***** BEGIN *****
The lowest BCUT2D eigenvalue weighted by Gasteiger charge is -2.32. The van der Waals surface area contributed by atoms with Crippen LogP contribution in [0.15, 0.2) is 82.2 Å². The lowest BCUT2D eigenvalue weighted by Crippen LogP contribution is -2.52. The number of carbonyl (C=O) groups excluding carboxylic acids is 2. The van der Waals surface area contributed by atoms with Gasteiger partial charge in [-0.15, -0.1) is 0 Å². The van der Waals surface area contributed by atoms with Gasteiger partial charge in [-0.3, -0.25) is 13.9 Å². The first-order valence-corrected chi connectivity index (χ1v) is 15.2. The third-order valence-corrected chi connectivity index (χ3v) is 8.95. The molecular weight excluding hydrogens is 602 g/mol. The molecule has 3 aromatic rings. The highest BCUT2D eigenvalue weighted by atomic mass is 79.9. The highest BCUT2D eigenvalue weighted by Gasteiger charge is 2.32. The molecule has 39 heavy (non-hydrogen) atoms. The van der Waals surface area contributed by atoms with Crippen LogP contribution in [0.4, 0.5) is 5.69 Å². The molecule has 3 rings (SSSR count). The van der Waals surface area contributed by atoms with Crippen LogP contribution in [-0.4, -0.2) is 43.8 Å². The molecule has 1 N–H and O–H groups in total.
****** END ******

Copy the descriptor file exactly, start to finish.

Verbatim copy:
The lowest BCUT2D eigenvalue weighted by Gasteiger charge is -2.32. The van der Waals surface area contributed by atoms with Crippen LogP contribution in [0.15, 0.2) is 82.2 Å². The lowest BCUT2D eigenvalue weighted by Crippen LogP contribution is -2.52. The number of carbonyl (C=O) groups excluding carboxylic acids is 2. The van der Waals surface area contributed by atoms with Gasteiger partial charge in [-0.15, -0.1) is 0 Å². The van der Waals surface area contributed by atoms with Gasteiger partial charge in [-0.3, -0.25) is 13.9 Å². The first-order valence-corrected chi connectivity index (χ1v) is 15.2. The third-order valence-corrected chi connectivity index (χ3v) is 8.95. The molecular weight excluding hydrogens is 602 g/mol. The molecule has 3 aromatic rings. The highest BCUT2D eigenvalue weighted by atomic mass is 79.9. The highest BCUT2D eigenvalue weighted by Gasteiger charge is 2.32. The molecule has 39 heavy (non-hydrogen) atoms. The van der Waals surface area contributed by atoms with Crippen LogP contribution in [0.4, 0.5) is 5.69 Å². The molecule has 3 rings (SSSR count). The van der Waals surface area contributed by atoms with Crippen LogP contribution in [-0.4, -0.2) is 43.8 Å². The molecule has 1 N–H and O–H groups in total.